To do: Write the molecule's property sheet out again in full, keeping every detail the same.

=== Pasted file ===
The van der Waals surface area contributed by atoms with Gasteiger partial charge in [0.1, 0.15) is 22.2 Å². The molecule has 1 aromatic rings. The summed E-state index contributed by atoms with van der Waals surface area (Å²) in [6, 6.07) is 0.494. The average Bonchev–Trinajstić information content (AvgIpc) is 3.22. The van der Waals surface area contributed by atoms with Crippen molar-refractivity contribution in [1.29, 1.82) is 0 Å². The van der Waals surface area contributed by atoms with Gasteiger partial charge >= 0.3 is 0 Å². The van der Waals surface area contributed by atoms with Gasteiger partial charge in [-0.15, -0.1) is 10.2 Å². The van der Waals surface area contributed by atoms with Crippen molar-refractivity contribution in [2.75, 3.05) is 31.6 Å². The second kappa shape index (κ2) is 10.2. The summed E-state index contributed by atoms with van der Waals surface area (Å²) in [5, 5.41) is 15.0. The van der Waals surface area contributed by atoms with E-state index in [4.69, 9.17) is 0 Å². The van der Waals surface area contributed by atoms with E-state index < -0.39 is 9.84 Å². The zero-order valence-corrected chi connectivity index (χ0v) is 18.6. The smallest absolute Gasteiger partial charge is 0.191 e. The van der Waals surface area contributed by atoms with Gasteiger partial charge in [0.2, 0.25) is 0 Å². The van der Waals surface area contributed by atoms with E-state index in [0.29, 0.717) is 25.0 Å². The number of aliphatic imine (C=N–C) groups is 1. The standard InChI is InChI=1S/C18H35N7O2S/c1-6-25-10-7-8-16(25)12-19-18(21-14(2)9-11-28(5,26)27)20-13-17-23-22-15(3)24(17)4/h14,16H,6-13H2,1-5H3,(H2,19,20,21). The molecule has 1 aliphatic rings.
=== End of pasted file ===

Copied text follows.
The van der Waals surface area contributed by atoms with Gasteiger partial charge in [0.1, 0.15) is 22.2 Å². The molecule has 1 aromatic rings. The summed E-state index contributed by atoms with van der Waals surface area (Å²) in [6, 6.07) is 0.494. The average Bonchev–Trinajstić information content (AvgIpc) is 3.22. The van der Waals surface area contributed by atoms with Crippen molar-refractivity contribution in [1.29, 1.82) is 0 Å². The van der Waals surface area contributed by atoms with Gasteiger partial charge >= 0.3 is 0 Å². The van der Waals surface area contributed by atoms with Gasteiger partial charge in [-0.15, -0.1) is 10.2 Å². The van der Waals surface area contributed by atoms with Crippen molar-refractivity contribution in [2.75, 3.05) is 31.6 Å². The second kappa shape index (κ2) is 10.2. The summed E-state index contributed by atoms with van der Waals surface area (Å²) in [5, 5.41) is 15.0. The van der Waals surface area contributed by atoms with E-state index in [4.69, 9.17) is 0 Å². The van der Waals surface area contributed by atoms with E-state index < -0.39 is 9.84 Å². The zero-order valence-corrected chi connectivity index (χ0v) is 18.6. The smallest absolute Gasteiger partial charge is 0.191 e. The van der Waals surface area contributed by atoms with Gasteiger partial charge in [0.2, 0.25) is 0 Å². The van der Waals surface area contributed by atoms with E-state index in [0.29, 0.717) is 25.0 Å². The number of aliphatic imine (C=N–C) groups is 1. The standard InChI is InChI=1S/C18H35N7O2S/c1-6-25-10-7-8-16(25)12-19-18(21-14(2)9-11-28(5,26)27)20-13-17-23-22-15(3)24(17)4/h14,16H,6-13H2,1-5H3,(H2,19,20,21). The molecule has 1 aliphatic rings.